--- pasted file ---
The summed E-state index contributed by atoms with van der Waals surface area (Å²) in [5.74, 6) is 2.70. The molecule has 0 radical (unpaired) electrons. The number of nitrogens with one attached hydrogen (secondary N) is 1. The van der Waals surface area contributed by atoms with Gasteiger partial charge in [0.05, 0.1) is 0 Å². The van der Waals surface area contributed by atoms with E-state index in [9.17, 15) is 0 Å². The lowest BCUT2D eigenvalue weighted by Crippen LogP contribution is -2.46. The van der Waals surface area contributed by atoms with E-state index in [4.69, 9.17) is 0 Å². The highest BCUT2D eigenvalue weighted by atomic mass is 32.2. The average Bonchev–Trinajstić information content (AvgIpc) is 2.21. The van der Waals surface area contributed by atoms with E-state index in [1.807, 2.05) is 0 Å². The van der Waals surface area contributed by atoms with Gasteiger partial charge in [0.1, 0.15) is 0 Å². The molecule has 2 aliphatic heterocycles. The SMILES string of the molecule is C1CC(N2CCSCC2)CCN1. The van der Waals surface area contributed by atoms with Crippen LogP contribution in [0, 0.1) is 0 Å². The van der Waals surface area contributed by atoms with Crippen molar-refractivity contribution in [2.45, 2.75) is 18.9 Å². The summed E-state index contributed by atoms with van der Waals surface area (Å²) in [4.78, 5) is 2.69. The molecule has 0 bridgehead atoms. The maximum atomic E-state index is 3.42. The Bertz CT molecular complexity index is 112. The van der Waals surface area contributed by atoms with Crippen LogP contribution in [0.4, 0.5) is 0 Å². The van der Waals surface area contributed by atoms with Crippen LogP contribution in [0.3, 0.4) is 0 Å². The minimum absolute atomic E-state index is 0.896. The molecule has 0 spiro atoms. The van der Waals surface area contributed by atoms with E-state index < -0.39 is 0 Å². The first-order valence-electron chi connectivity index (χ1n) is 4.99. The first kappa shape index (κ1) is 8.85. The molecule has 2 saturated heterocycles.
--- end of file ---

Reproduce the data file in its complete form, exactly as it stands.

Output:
The summed E-state index contributed by atoms with van der Waals surface area (Å²) in [5.74, 6) is 2.70. The molecule has 0 radical (unpaired) electrons. The number of nitrogens with one attached hydrogen (secondary N) is 1. The van der Waals surface area contributed by atoms with Gasteiger partial charge in [0.05, 0.1) is 0 Å². The van der Waals surface area contributed by atoms with E-state index in [9.17, 15) is 0 Å². The lowest BCUT2D eigenvalue weighted by Crippen LogP contribution is -2.46. The van der Waals surface area contributed by atoms with E-state index in [4.69, 9.17) is 0 Å². The highest BCUT2D eigenvalue weighted by atomic mass is 32.2. The average Bonchev–Trinajstić information content (AvgIpc) is 2.21. The van der Waals surface area contributed by atoms with E-state index in [1.807, 2.05) is 0 Å². The van der Waals surface area contributed by atoms with Gasteiger partial charge in [0.1, 0.15) is 0 Å². The molecule has 2 aliphatic heterocycles. The SMILES string of the molecule is C1CC(N2CCSCC2)CCN1. The van der Waals surface area contributed by atoms with Crippen LogP contribution in [0, 0.1) is 0 Å². The van der Waals surface area contributed by atoms with Crippen molar-refractivity contribution in [2.45, 2.75) is 18.9 Å². The summed E-state index contributed by atoms with van der Waals surface area (Å²) in [4.78, 5) is 2.69. The molecule has 0 bridgehead atoms. The maximum atomic E-state index is 3.42. The Bertz CT molecular complexity index is 112. The van der Waals surface area contributed by atoms with Crippen LogP contribution in [0.4, 0.5) is 0 Å². The van der Waals surface area contributed by atoms with Crippen LogP contribution in [0.3, 0.4) is 0 Å². The minimum absolute atomic E-state index is 0.896. The molecule has 0 spiro atoms. The van der Waals surface area contributed by atoms with E-state index < -0.39 is 0 Å². The first-order valence-electron chi connectivity index (χ1n) is 4.99. The first kappa shape index (κ1) is 8.85. The molecule has 2 saturated heterocycles.